In my opinion, this is a terrible state of affairs on both fronts. I just don't see how UK politics is preferable. We get shafted either way.

The EU wants to usurp London as a financial capital. They want to introduce all kinds of laws making London uncompetitive with the long term goal being to move the Financial Capital to Frankfurt. They want to take our wealth.
Could you point me towards some of these bad laws? I've heard this claim before, but I wasn't able to get much detail.
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Offline Baby Thork

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Re: A question to our resident Brexiteer
« Reply #22 on: November 07, 2019, 03:28:30 PM »
You are basically saying "Look Englishman, you should trust the French and Germans."

And I'm saying "Erm, they aren't usually nice to us. I'd rather not, if that's ok".

And you are saying "But they've changed and you are being mean not letting them be in charge of you"

And I'm saying "Being Polish, can you honestly say putting your faith in Germans is historically a good idea?"

And you are saying "But I need you to let the Germans rule you, so that I can work here as a foreigner"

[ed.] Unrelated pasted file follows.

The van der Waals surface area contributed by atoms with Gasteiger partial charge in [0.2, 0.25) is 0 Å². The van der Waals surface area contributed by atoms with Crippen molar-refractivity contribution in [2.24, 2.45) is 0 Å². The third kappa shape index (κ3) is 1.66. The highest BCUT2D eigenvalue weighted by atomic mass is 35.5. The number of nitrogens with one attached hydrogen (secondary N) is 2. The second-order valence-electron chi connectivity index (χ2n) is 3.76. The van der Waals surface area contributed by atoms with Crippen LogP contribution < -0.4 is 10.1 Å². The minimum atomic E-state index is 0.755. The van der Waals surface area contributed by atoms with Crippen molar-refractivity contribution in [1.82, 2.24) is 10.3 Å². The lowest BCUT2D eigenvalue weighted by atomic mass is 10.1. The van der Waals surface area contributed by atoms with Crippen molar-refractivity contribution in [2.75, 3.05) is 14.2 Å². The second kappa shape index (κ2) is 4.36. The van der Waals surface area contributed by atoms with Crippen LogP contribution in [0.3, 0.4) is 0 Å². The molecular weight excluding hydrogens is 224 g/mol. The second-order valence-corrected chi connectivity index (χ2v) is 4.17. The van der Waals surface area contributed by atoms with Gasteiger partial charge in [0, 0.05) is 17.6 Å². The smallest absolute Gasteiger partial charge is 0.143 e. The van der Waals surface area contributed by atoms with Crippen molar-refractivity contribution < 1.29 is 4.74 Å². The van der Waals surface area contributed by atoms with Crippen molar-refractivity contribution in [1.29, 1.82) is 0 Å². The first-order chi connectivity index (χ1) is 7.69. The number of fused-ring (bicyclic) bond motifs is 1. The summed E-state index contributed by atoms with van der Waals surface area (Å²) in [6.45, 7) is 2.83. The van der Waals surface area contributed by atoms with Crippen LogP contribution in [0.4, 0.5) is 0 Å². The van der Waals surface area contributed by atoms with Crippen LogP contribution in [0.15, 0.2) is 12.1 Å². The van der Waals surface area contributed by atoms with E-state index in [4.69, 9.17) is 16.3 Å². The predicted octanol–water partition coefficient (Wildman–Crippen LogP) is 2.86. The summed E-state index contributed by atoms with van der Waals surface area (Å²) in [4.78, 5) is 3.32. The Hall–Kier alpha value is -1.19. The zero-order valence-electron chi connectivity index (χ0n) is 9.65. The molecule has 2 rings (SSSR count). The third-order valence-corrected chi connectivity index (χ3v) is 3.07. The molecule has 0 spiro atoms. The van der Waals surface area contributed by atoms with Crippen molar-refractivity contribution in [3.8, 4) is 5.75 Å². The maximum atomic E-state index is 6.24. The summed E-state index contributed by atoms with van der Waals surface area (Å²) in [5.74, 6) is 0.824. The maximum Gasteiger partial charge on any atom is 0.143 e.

And I'm saying "You're not really my biggest concern here. You can go live anywhere under German-Franco rule if you please. But its not for me".



... I think remainers are naive. I think they forget the lessons of history. Soon the EU wants an EU army, to control our troops, ever closer integration, to eventually control our money and make us use the Euro, our tax affairs, our trade, our economy. They want to run it all. And the more we give, the harder it is to ever reverse as they have all the power. If it goes to shit, there will be no way out.
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Offline Pete Svarrior

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Re: A question to our resident Brexiteer
« Reply #23 on: November 07, 2019, 03:36:58 PM »
You are basically saying "Look Englishman, you should trust the French and Germans."
No, that's not my intention. Personally, I see no reason to trust the French, Germans, the English, or the politicians of the mythical Svarriorland. I'm also not trying to convince you to change your mind, because I don't even think you're wrong.

And you are saying "But they've changed and you are being mean not letting them be in charge of you"
The UK's membership in the EU doesn't affect my right to work or live here in any way. You're trying to imply a vested interest, and you're completely mistaken about that. In addition to that, I don't think getting personal will help this discussion. It's been very civil until now - please let's try to keep it that way?

... I think remainers are naive. I think they forget the lessons of history. Soon the EU wants an EU army, to control our troops, ever closer integration, to eventually control our money and make us use the Euro, our tax affairs, our trade, our economy. They want to run it all. And the more we give, the harder it is to ever reverse as they have all the power. If it goes to shit, there will be no way out.